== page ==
They came to a church basement in Silver Spring to celebrate health care for the uninsured in Montgomery County: West African women in neon-bright cotton prints; robed and collared clergy from Bangladesh, Canada and Vietnam; business-suited doctors and elected officials.
Community organizer Jean-Bernard Neim, originally from Cameroon, beamed at the crowd assembled at Our Lady of Vietnam Church that afternoon in June. “It’s a day we never thought would come,” he said. “The opening of . . . the very first pan-African, Haitian clinic in the greater Washington area.”
A choir of a dozen men and women, representing nine African nations and Haiti, took the stage. “It’s marvelous, really marvelous,” they sang in French, clapping and swaying and bringing the audience to its feet.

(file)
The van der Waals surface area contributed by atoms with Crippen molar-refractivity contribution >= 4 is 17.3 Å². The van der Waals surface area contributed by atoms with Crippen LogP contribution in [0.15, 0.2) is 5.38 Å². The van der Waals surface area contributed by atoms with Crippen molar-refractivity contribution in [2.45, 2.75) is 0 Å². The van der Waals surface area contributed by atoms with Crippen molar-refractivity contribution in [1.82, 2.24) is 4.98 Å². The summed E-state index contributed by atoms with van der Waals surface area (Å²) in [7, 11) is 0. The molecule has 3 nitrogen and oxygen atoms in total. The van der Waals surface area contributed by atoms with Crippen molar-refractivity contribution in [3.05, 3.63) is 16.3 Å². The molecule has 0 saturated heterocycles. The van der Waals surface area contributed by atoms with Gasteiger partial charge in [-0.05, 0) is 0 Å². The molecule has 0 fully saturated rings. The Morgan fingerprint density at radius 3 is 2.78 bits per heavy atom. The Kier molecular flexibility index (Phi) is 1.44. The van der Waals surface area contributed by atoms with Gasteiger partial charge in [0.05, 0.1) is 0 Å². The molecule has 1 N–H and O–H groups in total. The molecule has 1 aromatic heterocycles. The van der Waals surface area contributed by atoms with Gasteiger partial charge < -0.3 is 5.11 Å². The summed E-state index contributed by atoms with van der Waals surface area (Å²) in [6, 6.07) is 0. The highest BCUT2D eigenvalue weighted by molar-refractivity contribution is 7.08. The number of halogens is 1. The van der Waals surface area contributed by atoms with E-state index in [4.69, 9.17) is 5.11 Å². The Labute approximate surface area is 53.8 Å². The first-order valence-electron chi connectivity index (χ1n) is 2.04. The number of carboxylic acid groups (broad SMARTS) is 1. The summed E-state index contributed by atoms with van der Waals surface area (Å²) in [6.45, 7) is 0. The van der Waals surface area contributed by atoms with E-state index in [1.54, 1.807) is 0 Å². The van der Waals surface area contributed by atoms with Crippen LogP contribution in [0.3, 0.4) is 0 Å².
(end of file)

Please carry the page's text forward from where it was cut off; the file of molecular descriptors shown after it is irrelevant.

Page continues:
The pan-African clinic is part of a network of 10 independent, nonprofit health clinics that county leaders hope will expand and become a de facto system of universal health care in Montgomery. An initiative that started five years ago with a $100,000 county grant to promote primary health care for uninsured adults has grown into a $2.1 million annual investment.
Health care advocates, politicians and public-health officials—prodded by County Council member George L. Leventhal (D-At Large)—are now considering how to extend primary care to all low-income, uninsured adults in Montgomery, including undocumented immigrants.